Woman questions why dogs weren't removed from Lauderhill home before Saturday attack
Tony Elliot, 55, undergoes surgery after being attacked by 3 pit bulls
LAUDERHILL, Fla. – A woman whose son was attacked by a pack of pit bulls over the weekend is questioning why the three dogs weren't removed from a Lauderhill home months ago after they allegedly attacked three other people.
Shirley Ace told Local 10 News Monday that her son, Tony Elliot, 55, is badly injured and his recovery will take many months.
"To get that way from a dog, I don't know how to feel. I really don't," she said.
Ace said her son was visiting his brother and some friends along Northwest 4th Court in Lauderhill when he was attacked by three pit bulls Saturday night.
Police said the dogs' owners were cleaning out their crates and left them loose inside the yard.
When Elliot walked by, somehow they managed to escape from the fenced-in yard and pounced on Elliot.
Police said the dog owners and neighbors tried to help, but Elliot was badly injured and was taken to the hospital.
Ace said her son sustained puncture wounds to his face and legs. He already had one surgery over the weekend.
"His legs are all bit up -- wrapped from the toe all the way to the knee. The dog almost took off his nose," Ace said.
Elliot was taken out of the intensive care unit at Broward Health Medical Center Monday and his condition has been upgraded to fair. He is expected to remain hospitalized for a few more days.
Ace said she is stunned that Elliot was attacked by the dogs since he would visit the home often.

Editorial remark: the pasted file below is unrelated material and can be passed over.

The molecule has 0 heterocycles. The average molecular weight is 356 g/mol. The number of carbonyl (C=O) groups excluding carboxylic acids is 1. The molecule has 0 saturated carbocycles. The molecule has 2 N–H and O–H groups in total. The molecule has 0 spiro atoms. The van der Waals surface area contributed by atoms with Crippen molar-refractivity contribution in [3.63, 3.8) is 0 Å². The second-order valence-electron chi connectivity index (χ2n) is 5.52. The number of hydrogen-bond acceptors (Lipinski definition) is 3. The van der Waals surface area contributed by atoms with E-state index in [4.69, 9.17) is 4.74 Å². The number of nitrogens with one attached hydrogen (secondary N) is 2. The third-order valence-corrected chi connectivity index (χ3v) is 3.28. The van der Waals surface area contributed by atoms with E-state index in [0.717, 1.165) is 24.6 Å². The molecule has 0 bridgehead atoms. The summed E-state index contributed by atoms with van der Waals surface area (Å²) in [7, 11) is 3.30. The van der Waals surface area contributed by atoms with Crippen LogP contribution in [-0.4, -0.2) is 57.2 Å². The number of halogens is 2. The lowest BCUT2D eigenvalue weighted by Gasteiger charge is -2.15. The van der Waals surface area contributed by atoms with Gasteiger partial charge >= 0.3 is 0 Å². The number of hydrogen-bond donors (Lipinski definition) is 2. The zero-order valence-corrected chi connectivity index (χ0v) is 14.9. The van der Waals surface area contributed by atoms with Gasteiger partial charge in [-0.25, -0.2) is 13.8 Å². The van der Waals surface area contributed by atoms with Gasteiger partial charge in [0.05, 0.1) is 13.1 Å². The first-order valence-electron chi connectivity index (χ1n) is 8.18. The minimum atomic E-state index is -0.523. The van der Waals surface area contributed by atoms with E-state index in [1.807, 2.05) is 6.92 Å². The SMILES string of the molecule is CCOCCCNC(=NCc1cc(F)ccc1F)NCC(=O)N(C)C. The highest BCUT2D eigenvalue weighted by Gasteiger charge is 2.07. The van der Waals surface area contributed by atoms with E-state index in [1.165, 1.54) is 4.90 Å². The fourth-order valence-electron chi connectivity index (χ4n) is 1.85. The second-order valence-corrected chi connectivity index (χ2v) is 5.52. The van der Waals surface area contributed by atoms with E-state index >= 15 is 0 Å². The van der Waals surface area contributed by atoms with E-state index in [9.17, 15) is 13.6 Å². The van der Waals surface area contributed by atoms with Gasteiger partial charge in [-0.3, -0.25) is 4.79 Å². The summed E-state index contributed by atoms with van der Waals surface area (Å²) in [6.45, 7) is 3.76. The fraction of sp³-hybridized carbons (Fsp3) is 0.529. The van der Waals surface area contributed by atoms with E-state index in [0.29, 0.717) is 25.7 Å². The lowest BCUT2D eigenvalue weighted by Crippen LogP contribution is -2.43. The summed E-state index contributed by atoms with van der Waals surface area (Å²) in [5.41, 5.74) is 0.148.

She said the dogs should have been removed from the owners after they previously attacked three people back in October.
"I know these people that the dog belongs to. I don't want to say anything to hurt them, but the dogs should have been gone a long time (ago)," Ace said.
Broward Animal Care and Adoption Division officials said the owners were cited in that case for the bites, having no rabies vaccination and license for their dogs and they also received muzzle orders for all three dogs.
Officials said someone was also bitten by two of the dogs, Tiny and Chino, in November. The owners received the same citations, plus a violation of the muzzle order and manner of keeping two dogs in a crate.
Hearings have been scheduled for those two cases in February and March.
"We attempted to also set a hearing to cite the dogs as dangerous, however, to date, no statements were ever received from the three victims in the first attack, which is required by ordinance to move forward with a dangerous dog hearing," program coordinator Lisa Mendhein said.
The owners have once again been cited by animal control, and authorities said they voluntarily gave up the dogs after the attack.
Mendhein said the dogs will be euthanized once the 10-day quarantine period is over.
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